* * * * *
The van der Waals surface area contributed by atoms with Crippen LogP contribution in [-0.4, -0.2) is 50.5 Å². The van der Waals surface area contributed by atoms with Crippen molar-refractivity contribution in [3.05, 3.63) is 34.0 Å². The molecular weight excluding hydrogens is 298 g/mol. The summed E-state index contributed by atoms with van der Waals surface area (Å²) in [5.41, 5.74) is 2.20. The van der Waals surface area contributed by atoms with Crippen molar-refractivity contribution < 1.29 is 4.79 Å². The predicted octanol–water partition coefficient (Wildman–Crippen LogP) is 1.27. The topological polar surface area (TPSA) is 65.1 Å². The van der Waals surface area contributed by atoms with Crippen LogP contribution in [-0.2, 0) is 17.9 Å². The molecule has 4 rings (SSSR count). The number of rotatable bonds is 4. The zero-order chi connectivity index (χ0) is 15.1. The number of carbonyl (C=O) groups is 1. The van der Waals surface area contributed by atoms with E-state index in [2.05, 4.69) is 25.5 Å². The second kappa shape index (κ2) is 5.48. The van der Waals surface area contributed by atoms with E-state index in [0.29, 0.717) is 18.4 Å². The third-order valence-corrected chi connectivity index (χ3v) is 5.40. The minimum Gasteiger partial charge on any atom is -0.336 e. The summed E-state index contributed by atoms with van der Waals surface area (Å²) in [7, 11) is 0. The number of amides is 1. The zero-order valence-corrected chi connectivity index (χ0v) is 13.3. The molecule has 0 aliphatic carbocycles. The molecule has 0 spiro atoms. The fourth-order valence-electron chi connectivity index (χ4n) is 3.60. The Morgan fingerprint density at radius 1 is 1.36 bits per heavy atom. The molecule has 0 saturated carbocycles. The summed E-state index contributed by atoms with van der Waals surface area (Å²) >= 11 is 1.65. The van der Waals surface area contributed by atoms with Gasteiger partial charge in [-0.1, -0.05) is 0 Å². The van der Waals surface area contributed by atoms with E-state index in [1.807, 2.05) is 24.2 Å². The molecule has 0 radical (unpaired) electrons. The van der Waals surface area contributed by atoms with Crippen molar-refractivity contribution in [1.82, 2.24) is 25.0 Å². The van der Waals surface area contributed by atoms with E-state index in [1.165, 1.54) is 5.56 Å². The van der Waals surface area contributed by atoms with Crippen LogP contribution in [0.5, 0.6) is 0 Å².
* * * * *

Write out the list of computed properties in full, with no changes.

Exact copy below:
The van der Waals surface area contributed by atoms with Crippen LogP contribution in [-0.4, -0.2) is 50.5 Å². The van der Waals surface area contributed by atoms with Crippen molar-refractivity contribution in [3.05, 3.63) is 34.0 Å². The molecular weight excluding hydrogens is 298 g/mol. The summed E-state index contributed by atoms with van der Waals surface area (Å²) in [5.41, 5.74) is 2.20. The van der Waals surface area contributed by atoms with Crippen molar-refractivity contribution < 1.29 is 4.79 Å². The predicted octanol–water partition coefficient (Wildman–Crippen LogP) is 1.27. The topological polar surface area (TPSA) is 65.1 Å². The van der Waals surface area contributed by atoms with Crippen LogP contribution in [-0.2, 0) is 17.9 Å². The molecule has 4 rings (SSSR count). The number of rotatable bonds is 4. The zero-order chi connectivity index (χ0) is 15.1. The number of carbonyl (C=O) groups is 1. The van der Waals surface area contributed by atoms with E-state index in [2.05, 4.69) is 25.5 Å². The second kappa shape index (κ2) is 5.48. The van der Waals surface area contributed by atoms with E-state index in [0.29, 0.717) is 18.4 Å². The third-order valence-corrected chi connectivity index (χ3v) is 5.40. The minimum Gasteiger partial charge on any atom is -0.336 e. The summed E-state index contributed by atoms with van der Waals surface area (Å²) in [7, 11) is 0. The number of amides is 1. The zero-order valence-corrected chi connectivity index (χ0v) is 13.3. The molecule has 0 aliphatic carbocycles. The molecule has 0 spiro atoms. The fourth-order valence-electron chi connectivity index (χ4n) is 3.60. The Morgan fingerprint density at radius 1 is 1.36 bits per heavy atom. The molecule has 0 saturated carbocycles. The summed E-state index contributed by atoms with van der Waals surface area (Å²) >= 11 is 1.65. The van der Waals surface area contributed by atoms with Gasteiger partial charge in [-0.1, -0.05) is 0 Å². The van der Waals surface area contributed by atoms with E-state index in [1.807, 2.05) is 24.2 Å². The molecule has 0 radical (unpaired) electrons. The van der Waals surface area contributed by atoms with Crippen molar-refractivity contribution in [1.82, 2.24) is 25.0 Å². The van der Waals surface area contributed by atoms with E-state index in [1.165, 1.54) is 5.56 Å². The van der Waals surface area contributed by atoms with Crippen LogP contribution in [0.5, 0.6) is 0 Å².